Advertisement
  1. News

Two arrested in connection with July fatal shooting at South Tampa McDonald's

Marquez Davon Roberts, 19, left, and Dontae Lamar Hopkins, 17, have separately turned themselves into police in connection with the July 20, 2018, shooting death of Nicholas Mortazavi outside a South Tampa McDonald's restaurant.
Published Dec. 11, 2018

TAMPA — Police have made two arrests in connection with the shooting death of 20-year-old Nicholas Mortazavi at a South Tampa McDonald's on July 20, the result of what police said was a drug deal gone bad.

Police arrested Marquez Davon Roberts, 19, Saturday after he turned himself in on charges of first degree felony murder, carrying a concealed firearm and uttering a counterfeit instrument, according to jail records. His arrest came days after 17-year-old Dontae Lamar Hopkins, a standout football player at Hillsborough High School, turned himself in to police on Dec. 6 on a charge of third-degree murder involving possession of a firearm.

Hopkins was released from county jail Dec. 7 on a $100,000 surety bond, jail records show. Roberts was still behind bars Monday afternoon with bail set at $104,000.

In a statement released Monday, Tampa Police spokesman Steve Hegarty said investigators believe Roberts and Hopkins planned to purchase marijuana from Mortazavi the night he was killed.

Roberts and several middle-men had arranged to purchase a quarter pound of marijuana from Mortazavi at about 7:45 p.m. at the McDonald's at 3515 S. Dale Mabry Highway, just south of El Prado Boulevard, Det. Stephanie Puleo wrote in Hopkins' arrest report.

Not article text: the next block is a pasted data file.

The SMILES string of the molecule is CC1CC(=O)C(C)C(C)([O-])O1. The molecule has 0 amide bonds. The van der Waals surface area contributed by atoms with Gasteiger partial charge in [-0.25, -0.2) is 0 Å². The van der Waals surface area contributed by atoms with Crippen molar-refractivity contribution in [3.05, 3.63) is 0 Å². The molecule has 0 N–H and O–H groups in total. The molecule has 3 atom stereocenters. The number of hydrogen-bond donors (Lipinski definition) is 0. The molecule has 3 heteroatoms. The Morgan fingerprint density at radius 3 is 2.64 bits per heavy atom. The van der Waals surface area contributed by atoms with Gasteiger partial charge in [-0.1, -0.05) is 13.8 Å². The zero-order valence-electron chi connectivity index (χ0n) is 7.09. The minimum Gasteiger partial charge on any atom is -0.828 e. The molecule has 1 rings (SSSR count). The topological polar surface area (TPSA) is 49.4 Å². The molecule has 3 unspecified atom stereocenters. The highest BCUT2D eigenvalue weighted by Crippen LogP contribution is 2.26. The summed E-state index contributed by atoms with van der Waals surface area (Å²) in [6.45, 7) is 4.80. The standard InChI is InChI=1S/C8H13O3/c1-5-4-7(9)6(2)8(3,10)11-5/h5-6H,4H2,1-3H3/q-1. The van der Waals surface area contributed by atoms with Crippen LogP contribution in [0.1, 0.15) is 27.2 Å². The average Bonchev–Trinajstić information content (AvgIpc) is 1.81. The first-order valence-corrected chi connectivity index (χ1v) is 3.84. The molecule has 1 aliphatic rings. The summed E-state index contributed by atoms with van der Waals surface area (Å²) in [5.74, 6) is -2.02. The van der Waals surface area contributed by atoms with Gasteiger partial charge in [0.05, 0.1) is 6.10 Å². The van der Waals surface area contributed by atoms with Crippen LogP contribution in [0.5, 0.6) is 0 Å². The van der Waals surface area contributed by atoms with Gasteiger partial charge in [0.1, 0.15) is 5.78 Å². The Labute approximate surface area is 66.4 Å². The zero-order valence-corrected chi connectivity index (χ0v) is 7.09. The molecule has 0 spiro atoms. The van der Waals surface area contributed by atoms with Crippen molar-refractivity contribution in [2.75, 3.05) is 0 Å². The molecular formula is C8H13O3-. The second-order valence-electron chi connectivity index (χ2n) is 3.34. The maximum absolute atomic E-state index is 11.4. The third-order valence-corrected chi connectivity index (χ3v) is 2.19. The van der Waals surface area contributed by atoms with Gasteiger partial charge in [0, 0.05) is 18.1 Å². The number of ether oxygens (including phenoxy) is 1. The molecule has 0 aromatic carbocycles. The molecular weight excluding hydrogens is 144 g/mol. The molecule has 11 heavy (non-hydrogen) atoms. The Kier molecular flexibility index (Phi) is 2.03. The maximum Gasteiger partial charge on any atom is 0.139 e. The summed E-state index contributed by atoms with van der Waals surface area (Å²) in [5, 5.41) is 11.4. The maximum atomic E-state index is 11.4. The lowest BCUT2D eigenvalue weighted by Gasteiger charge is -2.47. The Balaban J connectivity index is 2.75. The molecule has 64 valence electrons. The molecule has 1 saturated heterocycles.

Roberts picked up four passengers, including Hopkins, then drove his Dodge Charger to the restaurant's parking lot alongside Mortazavi's vehicle, where he was waiting with three passengers.

Roberts left his vehicle and sat in the back seat of Mortazavi's car to conduct the drug deal, police said. It wasn't until after Roberts returned to his car with the quarter pound of marijuana that Mortazavi realized he had been paid with counterfeit currency, police said.

As an argument escalated, both Roberts and Mortazavi got out of their cars and stood between the two vehicles. Mortazavi attempted to grab the marijuana away from Roberts, and Roberts then pulled a Glock .40 handgun from his right front-pants pocket, pointing it at the victim, police said.

Hopkins, who had watched the altercation from the back seat of Roberts' vehicle, opened the car door armed with a Springfield .40 caliber handgun when he thought he saw Mortazavi reach into his pants, police said. Five witnesses told police they saw Mortazavi fall to the ground after he was shot once in the chest, but offered conflicting statements on whether Roberts or Hopkins pulled the trigger.